Oil profits are being tested. Crude prices have face-planted to their cheapest level since 2010, threatening the balance sheets of companies and the budgets of nations.
Take Canada’s controversial oil sands. With crude prices teasing $80 a barrel for the first time in years, about 25 percent of the synthetic crude produced from the sands is no longer profitable, according to the International Energy Agency.
Stocks of smaller oil companies, which tend to focus on supplies that are expensive to extract, are getting crushed. Bond holders who have lent to oil prospectors are getting worried they won’t get paid back. But maybe the biggest question remaining is whether the bounty of U.S. fracking, which made America the world’s biggest oil and gas producer, will wither in the field.
The answer so far: not so much. Here’s a list of break-even points for some of America’s biggest shale-oil regions. Note that most regions continue to be profitable below $80, including the Bakken and Eagle Ford formations, two of the most important sources. Much of the Eagle Ford play would still be profitable with $50 oil.
For the past few years, investors representing $3 trillion of assets under management have been warning of the potential for “stranded assets” — oil projects that turn unprofitable when a) demand drops because of more fuel-efficient technologies or b) demand drops from taxes imposed to prevent the blistering worst of climate change.
What we’re seeing today is not the environmental stranded-asset scenario. Demand for oil has actually been on the rise — up four percent since the beginning of 2012, according to IEA data. Instead, the recent price bust is mostly the result of a new glut of oil supply. Massive discoveries in North Dakota and Texas have driven down prices, even amid tensions in the Middle East and Ukraine that in leaner oil days would have driven prices higher. Roughly 3 million more barrels a day are being produced now than in 2011
Even though this price collapse is largely supply-driven, it’s still threatening to strand oil assets and may be giving investors a hint of stranded assets to come. Many countries that depend on oil revenue to balance their budgets are already operating in the red.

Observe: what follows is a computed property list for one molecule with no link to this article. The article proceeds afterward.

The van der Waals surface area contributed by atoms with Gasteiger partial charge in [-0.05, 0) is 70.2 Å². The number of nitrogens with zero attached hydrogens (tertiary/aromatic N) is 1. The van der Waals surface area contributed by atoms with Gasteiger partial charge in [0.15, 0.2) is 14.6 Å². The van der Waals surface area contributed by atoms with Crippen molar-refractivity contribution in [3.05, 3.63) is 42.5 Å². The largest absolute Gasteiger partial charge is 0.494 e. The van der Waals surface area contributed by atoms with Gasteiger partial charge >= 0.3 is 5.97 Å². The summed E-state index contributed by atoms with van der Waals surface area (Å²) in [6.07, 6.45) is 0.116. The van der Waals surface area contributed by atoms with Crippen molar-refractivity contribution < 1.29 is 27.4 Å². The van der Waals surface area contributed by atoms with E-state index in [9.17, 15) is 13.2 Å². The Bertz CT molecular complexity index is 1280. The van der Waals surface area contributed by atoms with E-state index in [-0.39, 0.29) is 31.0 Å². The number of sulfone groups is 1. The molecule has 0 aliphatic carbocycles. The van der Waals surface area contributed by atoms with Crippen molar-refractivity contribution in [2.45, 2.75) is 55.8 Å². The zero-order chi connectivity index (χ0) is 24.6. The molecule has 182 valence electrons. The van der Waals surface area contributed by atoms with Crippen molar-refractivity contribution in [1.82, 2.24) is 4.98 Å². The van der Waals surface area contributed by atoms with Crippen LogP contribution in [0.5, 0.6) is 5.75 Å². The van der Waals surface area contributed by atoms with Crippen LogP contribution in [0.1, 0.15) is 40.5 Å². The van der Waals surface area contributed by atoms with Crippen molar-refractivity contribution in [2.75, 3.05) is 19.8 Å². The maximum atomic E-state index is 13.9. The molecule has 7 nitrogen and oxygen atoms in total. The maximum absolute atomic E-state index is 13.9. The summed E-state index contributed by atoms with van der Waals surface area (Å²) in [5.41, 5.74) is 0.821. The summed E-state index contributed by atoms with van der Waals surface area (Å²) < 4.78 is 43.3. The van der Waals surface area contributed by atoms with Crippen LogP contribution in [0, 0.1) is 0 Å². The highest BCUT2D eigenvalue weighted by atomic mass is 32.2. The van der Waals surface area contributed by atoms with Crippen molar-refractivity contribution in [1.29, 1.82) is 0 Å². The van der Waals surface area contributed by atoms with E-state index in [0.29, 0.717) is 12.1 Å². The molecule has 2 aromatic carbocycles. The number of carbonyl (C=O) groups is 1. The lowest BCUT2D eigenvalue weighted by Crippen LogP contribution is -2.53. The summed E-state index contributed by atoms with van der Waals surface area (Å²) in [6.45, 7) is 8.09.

Saudi Arabia needs Brent oil prices to exceed $91 a barrel to pay its bills, according to IMF estimates. That’s interesting, because Saudi Arabia actually has the ability to drive the price higher but has so far declined to do so. The biggest OPEC producer, with almost $800 billion in cash reserves to lean on, is opting instead to maintain market share and to test the break-even points of U.S. shale oil.
It’s a tough test, and OPEC may not like the results. The break-even for American oil has been falling as fracking techniques are refined. The U.S. is producing unconventional oil with acceptable returns in the range of $70 a barrel for oil, less than most OPEC nations can sustain.
There’s little incentive for U.S. producers to slow down anytime soon. Even the drillers who do get squeezed will be loath to cut production. Investors tend to punish exploration and production companies that slow their pace.
If prices continue to fall, there will be losers outside the oil patch. The drive toward renewable energy technologies will be slowed. Median stock prices for solar energy companies have fallen almost 30 percent in a month, tracking the decline in oil prices. Sales of electric cars also move in step with the price of oil.
There will also be winners — millions of them. For every $10 drop in the price of a barrel of oil, world economic output increases by almost half a percentage point. Prices at the gasoline pump have already dropped about 50 cents a gallon. That translates to about $500 a year in savings for the average gas-guzzling U.S. household.
And if the history of oil prices has taught us anything, it’s that these low prices will continue — until they don’t.